Tuesday, March 24, 2009

How to Make Turkish Coffee


A couple of months ago a new coffee maker was acquisitioned and my coffee making has continued to diversify, for better or worse.

Much like the difficult to make Vietnamese coffee, Turkish/Arabic/Greek coffee, etc. is a tough one to master. I partly blame misinformation, like me here, and an easy to mess up method.

The first important thing you need is the maker, which has a different name depending on the country of origin. I call this one an Ibrik, which may not be the right name for this maker as it came from Yugoslavia, when it still existed as a country. If you're making Turkish coffee, the pot is called a cezve. I found my maker at a garage sale for a buck or two. Next you need to get a very fine grind of coffee. You can either get this done at the grocery store or at your own home. A warning: grinding coffee fine enough for this type of coffee is one day going to kill my coffee grinder. Make sure your is up to the task.

1. Fill your maker with water. Remember, you aren't going to drink a huge cup of this stuff. Quality not quantity.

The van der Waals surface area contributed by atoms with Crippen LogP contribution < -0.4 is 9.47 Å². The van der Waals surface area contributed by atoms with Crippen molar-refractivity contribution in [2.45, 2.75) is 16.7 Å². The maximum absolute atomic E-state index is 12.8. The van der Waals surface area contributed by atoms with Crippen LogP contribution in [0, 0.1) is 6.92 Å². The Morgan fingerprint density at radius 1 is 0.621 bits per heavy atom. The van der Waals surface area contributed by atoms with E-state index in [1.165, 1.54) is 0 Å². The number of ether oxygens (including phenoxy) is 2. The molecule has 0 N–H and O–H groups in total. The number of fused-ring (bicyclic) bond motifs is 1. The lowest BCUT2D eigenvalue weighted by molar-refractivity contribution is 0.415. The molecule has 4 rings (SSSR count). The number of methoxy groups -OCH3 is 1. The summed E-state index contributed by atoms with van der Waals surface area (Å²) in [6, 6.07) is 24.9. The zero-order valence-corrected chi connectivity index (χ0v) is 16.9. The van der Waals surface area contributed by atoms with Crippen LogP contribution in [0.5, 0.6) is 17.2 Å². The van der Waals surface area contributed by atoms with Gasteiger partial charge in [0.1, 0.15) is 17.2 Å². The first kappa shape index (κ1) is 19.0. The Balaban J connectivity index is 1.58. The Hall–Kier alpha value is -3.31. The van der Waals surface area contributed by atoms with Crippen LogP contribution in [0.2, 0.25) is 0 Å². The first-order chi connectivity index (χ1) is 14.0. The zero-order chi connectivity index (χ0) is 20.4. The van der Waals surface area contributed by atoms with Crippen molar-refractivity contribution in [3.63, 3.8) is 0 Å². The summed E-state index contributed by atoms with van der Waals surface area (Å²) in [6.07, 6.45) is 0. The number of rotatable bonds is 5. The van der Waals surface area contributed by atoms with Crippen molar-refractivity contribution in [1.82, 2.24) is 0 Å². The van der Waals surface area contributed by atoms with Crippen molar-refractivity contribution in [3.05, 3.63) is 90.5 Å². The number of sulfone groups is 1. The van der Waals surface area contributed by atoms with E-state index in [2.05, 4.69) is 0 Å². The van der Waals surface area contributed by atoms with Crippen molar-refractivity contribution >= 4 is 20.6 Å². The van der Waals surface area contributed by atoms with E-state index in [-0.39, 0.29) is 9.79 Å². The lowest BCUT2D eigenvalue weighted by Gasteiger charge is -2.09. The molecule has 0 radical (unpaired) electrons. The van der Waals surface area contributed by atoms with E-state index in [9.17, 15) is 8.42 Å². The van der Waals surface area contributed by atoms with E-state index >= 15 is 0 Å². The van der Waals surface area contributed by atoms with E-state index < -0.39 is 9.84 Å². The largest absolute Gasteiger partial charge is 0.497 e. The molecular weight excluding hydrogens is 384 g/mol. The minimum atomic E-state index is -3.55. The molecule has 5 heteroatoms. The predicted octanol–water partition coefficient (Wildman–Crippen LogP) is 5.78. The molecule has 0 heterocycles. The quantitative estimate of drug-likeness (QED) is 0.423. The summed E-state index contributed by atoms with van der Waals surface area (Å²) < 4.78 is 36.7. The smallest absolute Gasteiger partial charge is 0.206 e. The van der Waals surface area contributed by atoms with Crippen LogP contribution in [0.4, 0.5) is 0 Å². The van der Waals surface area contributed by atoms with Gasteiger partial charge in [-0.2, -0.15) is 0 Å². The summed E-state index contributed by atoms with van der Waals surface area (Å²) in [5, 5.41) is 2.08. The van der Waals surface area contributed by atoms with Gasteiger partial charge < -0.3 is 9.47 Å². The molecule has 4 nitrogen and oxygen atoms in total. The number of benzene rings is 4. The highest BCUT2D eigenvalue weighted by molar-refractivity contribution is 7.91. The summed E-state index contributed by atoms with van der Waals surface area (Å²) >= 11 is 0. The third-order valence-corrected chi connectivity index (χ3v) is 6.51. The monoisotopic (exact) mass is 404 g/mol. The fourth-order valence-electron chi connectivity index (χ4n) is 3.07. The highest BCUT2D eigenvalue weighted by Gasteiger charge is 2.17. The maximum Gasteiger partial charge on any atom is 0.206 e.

2. Grind your coffee. Add one or two heaping teaspoon fulls of finely ground coffee per (small) cup. My maker is good for a couple of cups, so I used five heaping spoonfuls. Some recipes suggest adding cardamom with your coffee, which is really quite nice. I sometimes throw a pod in when I grind my coffee. Add your coffee to the water.
3. At this point you can add sugar. This is the only time you can stir the mixture. From here on out, you will not touch your brew!

4. Turn on your stove at a very low heat. This is important. you want it to slowly approach a near boiling temperature.

Notice as the water get hotter, a foamy head begins to form. If you see this, you are doing well.

5. When the whole top of your brew is covered with this foam and near or at the boiling point, remove from heat and spoon the foam into your cup(s). You may then place the maker back on the heat to get more foam.
6. After serving up the foam, serve up the coffee and enjoy. Do not add milk or anything else!



If you've done this right, you'll have a dark, rich coffee with sludge at the bottom. Drink with a friend and discuss the finer points of nothing. Look elsewhere for information on how to read the grounds. My interpretation is always for dark days ahead.

4 comments:

Robyn said...

Great post! You forgot to add - for a truly Turkish experience, enjoy with a cigarette. Or at least, let a couple burn on the table until your head is wreathed with smoke.

a said...

Robyn
Glad you like it. I think I'll skip the smokes, but I won't stand in your way.

Anonymous said...

Great entry!!!! Thanks. Do you happen to know where can I find turkish coffee in the US?

a said...

I imagine the best place would be in either your kitchen or a restaurant serving a similar coffee. Honestly, this is not a style of coffee that I grew up with or am intimately familiar with. Good luck!